All the nice folk of Avonlea were quite horrified
When the Cuthberts, a spinster and her brother, had decided

To send for a boy from a mainland orphanage
To work around the farm and earn some sugar for his porridge.
Rachel Lynde said to Marilla, "Girl, you must be off your mind!
He’ll torch Green Gables, then he'll spike your water with strychnine!"

But the truth was even more shocking, when Matthew found a girlie

At the station in Bright River, name of Anne-with-an-E Shirley.

Now Marilla insisted, "This isn't what we ordered."

But Matthew was so captivated he implored her

Till she said Anne could stay on a sort of trial basis
And the child's zany antics put the Cuthberts through their paces.
Like mouthing off to Mrs. Lynde, "You're mean, and ugly too!"

Then "I shou'nt have said such wicked things, although they may be true."

She never said a prayer before, she was a perfect pagan

And she wished she had a fancy name, Cordelia or Megan.

Now when Anne met Diana Barry, on the moment's spur
They swore to be bosom friends while sun and moon endure

So they wrote gothic drivel and ice cream she tasted

Then she had Diana round for tea and got her good and wasted.

The cradlerobbing teacher and that horrid Josie Pye

She met at school and then was nicknamed carrots by Gil Blythe.

She told him just what he could do with carrots aforesaid

Then she took her little writing slate and wailed upon his head.

So Anne dyed her hair green and put liniment in the cake

And while being the lily maid got shipwrecked in the lake.

Matthew then put his oar in despite Marilla's peeves
He bought twenty pounds of sugar and puffiest of puffed sleeves.

Away to school in Charlottetown, she was her class' best
Then home to Avonlea and Matthew clutching at his chest

She tore down the For Sale sign, she'd stay and not forget

That tomorrow is a new day with no screwups in it yet.

What He Could Give

Lyrics and music by Marion Parsons © 2004

True story of the “Cellist of Sarajevo” who played in the streets to honour bombing victims; see below for further notes.

He put on his tie and tails for the concert of his life
And took a little folding stool into the empty square
He tried the tender cello strings, he drew the horsehair tight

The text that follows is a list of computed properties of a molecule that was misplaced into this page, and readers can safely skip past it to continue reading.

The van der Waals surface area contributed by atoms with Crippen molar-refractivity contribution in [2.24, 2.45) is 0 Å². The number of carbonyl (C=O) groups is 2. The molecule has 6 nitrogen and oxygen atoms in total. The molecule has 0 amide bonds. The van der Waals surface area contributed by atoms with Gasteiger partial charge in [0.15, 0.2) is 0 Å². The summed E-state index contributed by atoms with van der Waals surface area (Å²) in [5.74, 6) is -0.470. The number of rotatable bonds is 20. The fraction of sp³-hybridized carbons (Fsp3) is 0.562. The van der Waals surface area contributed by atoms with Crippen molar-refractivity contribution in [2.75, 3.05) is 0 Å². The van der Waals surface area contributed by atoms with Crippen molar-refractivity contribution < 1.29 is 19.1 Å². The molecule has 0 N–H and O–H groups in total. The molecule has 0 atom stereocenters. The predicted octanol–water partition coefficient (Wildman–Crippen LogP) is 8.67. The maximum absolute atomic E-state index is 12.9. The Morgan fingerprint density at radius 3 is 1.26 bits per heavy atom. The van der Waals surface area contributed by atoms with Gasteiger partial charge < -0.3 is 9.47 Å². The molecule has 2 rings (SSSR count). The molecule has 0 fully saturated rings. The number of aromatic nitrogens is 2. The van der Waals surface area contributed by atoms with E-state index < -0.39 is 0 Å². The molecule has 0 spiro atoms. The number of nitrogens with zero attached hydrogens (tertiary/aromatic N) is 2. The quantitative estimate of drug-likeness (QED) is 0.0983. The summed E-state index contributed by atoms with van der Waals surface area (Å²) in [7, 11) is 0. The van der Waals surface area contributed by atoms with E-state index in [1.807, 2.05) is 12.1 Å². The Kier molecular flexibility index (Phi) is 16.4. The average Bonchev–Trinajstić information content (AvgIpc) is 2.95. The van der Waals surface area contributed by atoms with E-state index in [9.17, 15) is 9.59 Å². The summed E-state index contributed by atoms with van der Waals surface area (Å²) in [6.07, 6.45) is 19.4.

A rich and clean adagio came haunting through the air.

    And he played for the opera, for beauty torn apart
    He played for Sarajevo, to mend her riven heart
    And he played for the innocent, the merciful, the brave
    And for the spirits of the lost, what he could give, he gave.

Since the ruin of the theatre, there was little to be done
Till he became a witness to the deadly mortar shell
That fell into a market where the crowd lined up for bread
And turned his gracious city to the capital of hell.


And on the crater left behind, for three weeks and a day
For every man and woman lost, for every child slain
Against the beat of sniper fire, his cello prayed for peace
And sang for all with ears to hear, to kindle hope again.


Vedran Smailovic was Sarajevo’s premier cellist before the seige of Sarajevo in 1992.  He witnessed a bombing that killed 22 civilians in a marketplace, and for the next 22 days, he put on a tuxedo and took his cello to the spot where the bomb had landed, and played Albinoni’s Adagio in G minor. 

This is one of my two most requested songs (the other being Anne of Three Minutes) and has been performed by the Toronto a cappella trio Sweet Thyme.

Frederick Shortt's Lament

 Lyrics by Marion Parsons © 2002, music traditional

True story of an English “Barnardo Boy” who came to Canada as a farm labourer in the early 1900’s.

The waves that took my father’s ship left us a desperate house
Twas more than mother could hope to do to fill three empty mouths
My brother, he was too young to part, my sister was too dear
It fell on me to play the man, and I in my sixth year.